Environmental Impact Fund Exploration
Mountain Studies has joined forces with Quantified Ventures, Ellen Roberts, and the San Juan National Forest, with backing from the US Forest Service and Walton Family Foundation, to explore the feasibility of using outcomes-based financing to increase the impact of forest health interventions around the San Juan National Forest in cross-boundary areas and within the wildland-urban interface (WUI) in a shared stewardship fashion.
What is an Environmental Impact Fund?
The Colorado Wildfire Mitigation Environmental Impact Fund (EIF) offers an approach to foster regional collaboration through a shared financing and implementation structure for cross-boundary forest health treatments in Southwest Colorado. The EIF would be capitalized by a combination of bond proceeds, grants, and appropriations, and disburse revolving loans each year to pay for forest health treatments. Like other outcomes-based financing structures, the EIF hedges performance risk and ties payments to the success of projects.
In the proposed structure, beneficiaries of forest health treatments (or “outcomes payors”) repay individual revolving loans from the EIF based on validated wildfire risk reduction outcomes. Including multiple outcomes payors would minimize the financial burden of any one payor. The fund model allows for long-term maintenance and expansion of forest health treatments into the future.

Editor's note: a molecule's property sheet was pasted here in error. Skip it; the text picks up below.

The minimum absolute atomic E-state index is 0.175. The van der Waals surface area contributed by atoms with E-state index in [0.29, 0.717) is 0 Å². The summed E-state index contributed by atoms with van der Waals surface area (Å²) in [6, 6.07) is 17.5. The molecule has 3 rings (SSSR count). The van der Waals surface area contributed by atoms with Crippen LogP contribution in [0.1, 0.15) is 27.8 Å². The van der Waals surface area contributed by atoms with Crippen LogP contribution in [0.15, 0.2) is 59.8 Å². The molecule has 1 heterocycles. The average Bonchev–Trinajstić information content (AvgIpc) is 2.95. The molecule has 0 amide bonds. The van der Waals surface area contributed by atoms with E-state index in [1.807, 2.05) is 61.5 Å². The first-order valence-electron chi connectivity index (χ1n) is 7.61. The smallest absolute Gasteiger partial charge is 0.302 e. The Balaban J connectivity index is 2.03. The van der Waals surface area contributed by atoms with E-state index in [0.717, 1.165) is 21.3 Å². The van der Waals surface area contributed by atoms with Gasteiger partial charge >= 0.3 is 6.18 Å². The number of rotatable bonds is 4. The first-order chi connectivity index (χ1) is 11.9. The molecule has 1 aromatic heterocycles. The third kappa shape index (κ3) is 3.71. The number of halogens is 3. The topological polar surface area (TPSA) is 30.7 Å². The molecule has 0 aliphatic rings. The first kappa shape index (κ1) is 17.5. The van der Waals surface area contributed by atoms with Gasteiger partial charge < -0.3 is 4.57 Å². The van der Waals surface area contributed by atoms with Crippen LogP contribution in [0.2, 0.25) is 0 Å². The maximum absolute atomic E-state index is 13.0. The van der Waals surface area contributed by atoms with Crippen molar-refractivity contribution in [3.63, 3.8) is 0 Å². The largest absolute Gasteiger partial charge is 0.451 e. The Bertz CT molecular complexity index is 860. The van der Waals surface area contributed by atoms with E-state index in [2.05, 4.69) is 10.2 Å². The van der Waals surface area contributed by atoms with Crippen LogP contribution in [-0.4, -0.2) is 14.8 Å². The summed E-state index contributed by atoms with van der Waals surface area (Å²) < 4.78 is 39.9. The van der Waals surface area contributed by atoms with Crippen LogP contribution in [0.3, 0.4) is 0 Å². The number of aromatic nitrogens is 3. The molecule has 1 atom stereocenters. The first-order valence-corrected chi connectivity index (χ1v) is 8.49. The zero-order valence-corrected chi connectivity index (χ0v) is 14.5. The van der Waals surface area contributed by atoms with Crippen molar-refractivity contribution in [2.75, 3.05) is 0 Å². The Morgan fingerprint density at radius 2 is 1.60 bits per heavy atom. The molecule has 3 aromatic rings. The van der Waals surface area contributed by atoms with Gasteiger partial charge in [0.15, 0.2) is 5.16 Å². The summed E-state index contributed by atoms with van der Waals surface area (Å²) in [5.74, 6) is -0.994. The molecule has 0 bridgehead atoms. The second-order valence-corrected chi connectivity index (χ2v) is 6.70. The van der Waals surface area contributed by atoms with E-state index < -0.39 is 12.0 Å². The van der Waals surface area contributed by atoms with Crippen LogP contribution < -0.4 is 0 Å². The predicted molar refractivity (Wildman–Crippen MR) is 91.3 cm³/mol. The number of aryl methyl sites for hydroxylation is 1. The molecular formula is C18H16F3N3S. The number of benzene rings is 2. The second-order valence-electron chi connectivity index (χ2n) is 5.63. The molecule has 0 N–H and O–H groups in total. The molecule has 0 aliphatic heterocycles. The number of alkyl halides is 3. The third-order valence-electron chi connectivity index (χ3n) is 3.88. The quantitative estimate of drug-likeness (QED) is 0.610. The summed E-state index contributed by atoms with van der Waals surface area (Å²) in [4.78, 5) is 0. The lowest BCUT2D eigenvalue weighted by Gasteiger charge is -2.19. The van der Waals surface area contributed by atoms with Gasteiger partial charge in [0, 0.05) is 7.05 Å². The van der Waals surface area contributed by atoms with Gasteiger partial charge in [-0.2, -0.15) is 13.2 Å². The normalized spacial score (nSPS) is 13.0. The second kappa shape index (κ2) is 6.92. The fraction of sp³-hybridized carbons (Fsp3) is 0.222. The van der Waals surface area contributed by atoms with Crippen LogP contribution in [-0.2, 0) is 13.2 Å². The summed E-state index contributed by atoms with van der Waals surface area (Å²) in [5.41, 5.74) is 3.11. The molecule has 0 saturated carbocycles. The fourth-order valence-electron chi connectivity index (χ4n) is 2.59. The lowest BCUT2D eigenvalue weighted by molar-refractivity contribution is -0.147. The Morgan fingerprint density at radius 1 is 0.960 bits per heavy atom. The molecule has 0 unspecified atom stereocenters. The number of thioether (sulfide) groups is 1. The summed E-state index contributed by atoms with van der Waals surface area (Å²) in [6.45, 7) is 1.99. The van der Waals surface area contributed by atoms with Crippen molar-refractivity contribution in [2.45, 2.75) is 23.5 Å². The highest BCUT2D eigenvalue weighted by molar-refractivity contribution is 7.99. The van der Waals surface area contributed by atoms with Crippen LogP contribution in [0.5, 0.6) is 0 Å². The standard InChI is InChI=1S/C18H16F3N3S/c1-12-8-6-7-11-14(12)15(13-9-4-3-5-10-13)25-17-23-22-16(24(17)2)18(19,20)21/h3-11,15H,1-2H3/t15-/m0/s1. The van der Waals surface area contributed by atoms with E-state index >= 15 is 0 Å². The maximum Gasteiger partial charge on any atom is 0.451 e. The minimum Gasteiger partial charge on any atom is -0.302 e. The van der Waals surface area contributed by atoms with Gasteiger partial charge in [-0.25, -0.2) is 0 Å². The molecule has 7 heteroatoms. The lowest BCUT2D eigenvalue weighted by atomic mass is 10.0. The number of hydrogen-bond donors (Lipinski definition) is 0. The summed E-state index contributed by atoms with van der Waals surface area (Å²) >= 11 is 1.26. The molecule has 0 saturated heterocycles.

Why do we need an EIF and what does it address?
Past fire suppression policies, drought conditions, and beetle-infested forests have increased the threat of wildfire for the people, resources, and industries of Southwest Colorado. Forest health treatments like thinning and prescribed burns can reduce this risk, but a coordinated, well-funded, and landscape-scale treatment program has yet to be implemented. While fire is a threat that cuts across jurisdictions, most of the mitigation work to date has been done within the San Juan National Forest. The region has lacked funding and coordination through existing means the funding to support a comprehensive, regional implementation of forest health treatments on cross-jurisdictional areas in the Wildland-Urban Interface (WUI) owned by the state, local governments, and private landowners.
What is the expected approach?
To meet these challenges, a collaborative team consisting of Quantified Ventures, the Mountain Studies Institute, Treatments covering this amount of land also provide the opportunity to generate a large, long-term supply of woody biomass material, which could foster the growth of a local biomass utilization industry for electricity, thermal energy, biochar, or other wood products.
For more information on the project, visit Quantified Ventures.